Do you ever go to discuss a topic at length which you have not visited in-person in months, but it still lives in your head so you realize just how much its prescience is actually chewing away at your brain? You sit back in the comfiest chair you can find while attempting for your words to come off with such clarity it’s like a spoken-word poem came to life. That is how I feel right now, looking back at my time as a Peer Educator.
I am aware of the events that took place in the Office of Diversity, Equity, and Inclusion in the fall but especially as the Spring semester droned on. Well, as much as I was able to be at that time. Through faults of no one’s own, most information was spread through the grapevine in the office, much to the chagrin of the university.
As a Peer Educator, our duties were originally to learn, memorize, and present PowerPoints on diversity, allyship, bystander awareness, and later sexual violence. I received two trainings from Pittsburgh Action Against Rape, and also journaled two times every week while reading Grandmother’s Hands, an absolutely soul-wrenching novel. It was not only about healing your generational trauma, but being able to be in spaces and teach others about the trauma in their own bodies as well.
Originally I did not think this was worth the complaint, but I would like to emphasize that we were making nearly one hundred dollars a month to heave ourselves into a new place of being. To note, I am not someone who cares about money. However, we are college students who made less than people who work in a variety of offices for a work study around campus.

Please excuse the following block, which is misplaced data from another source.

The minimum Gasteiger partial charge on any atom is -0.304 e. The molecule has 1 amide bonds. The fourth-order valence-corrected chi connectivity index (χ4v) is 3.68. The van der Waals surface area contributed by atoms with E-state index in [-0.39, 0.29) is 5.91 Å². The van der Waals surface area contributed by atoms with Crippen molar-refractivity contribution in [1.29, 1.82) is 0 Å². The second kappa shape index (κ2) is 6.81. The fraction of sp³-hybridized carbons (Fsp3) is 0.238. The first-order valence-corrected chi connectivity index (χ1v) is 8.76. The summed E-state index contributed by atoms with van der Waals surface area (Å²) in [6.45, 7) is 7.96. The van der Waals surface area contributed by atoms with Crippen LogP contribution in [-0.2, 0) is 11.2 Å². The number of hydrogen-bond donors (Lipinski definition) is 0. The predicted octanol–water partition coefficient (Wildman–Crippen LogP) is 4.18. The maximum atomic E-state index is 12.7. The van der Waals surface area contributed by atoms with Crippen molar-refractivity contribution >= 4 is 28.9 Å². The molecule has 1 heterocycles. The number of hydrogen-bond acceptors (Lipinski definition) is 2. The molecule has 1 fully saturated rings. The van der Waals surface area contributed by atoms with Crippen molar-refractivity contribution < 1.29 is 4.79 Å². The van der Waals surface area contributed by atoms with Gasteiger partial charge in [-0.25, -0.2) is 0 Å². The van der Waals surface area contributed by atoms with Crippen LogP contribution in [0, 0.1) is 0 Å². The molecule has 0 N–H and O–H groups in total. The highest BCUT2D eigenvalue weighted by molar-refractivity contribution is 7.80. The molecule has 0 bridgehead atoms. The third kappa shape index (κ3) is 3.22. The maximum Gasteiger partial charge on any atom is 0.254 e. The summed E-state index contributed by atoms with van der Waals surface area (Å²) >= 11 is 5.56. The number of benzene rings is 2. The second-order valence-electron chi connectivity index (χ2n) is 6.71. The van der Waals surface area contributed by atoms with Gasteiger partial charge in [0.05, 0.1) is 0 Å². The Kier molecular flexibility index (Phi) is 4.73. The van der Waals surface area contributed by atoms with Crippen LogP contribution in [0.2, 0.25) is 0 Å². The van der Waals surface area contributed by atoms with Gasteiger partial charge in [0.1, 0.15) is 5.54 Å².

At one point near the end of last semester we were told the Peer Educator position may no longer be available. All of us were also told not to worry and that our space in the office would remain the same.
Now, the program was not perfect. The Peer Educator role in the office was a new one, which was designed to be able to engage in meaningful conversations in a safe way. I did not, and do not, expect it to be perfect. That does not mean that the Point Park University staff should have handled the situation of wanting to completely divide the office how they did, whatsoever.
There are thousands of universities with Offices of Diversity, Equity, and Inclusion nationally. The President of the University should have communicated his new intentions with the student body as soon as they were discussed privately. There is not any reason why the news of students’ workspace being removed should be leaked to the newspaper where the same student dedicates hours too every week.
In the Fall Semester ahead, none of the prior Peer Educators have been individually contacted to see if they would like to return. I do believe there should have been a prioritization of the former Peer Educators abilities to work in the Center for Inclusive Excellence before the formal announcement of the Inclusive Student Leadership Association.
Under absolutely no circumstances should I nor fellow students be placed under the stress that we were because the transition of a brand new office was a work in progress. We all deserve the right to be secure in our personal and professional lives.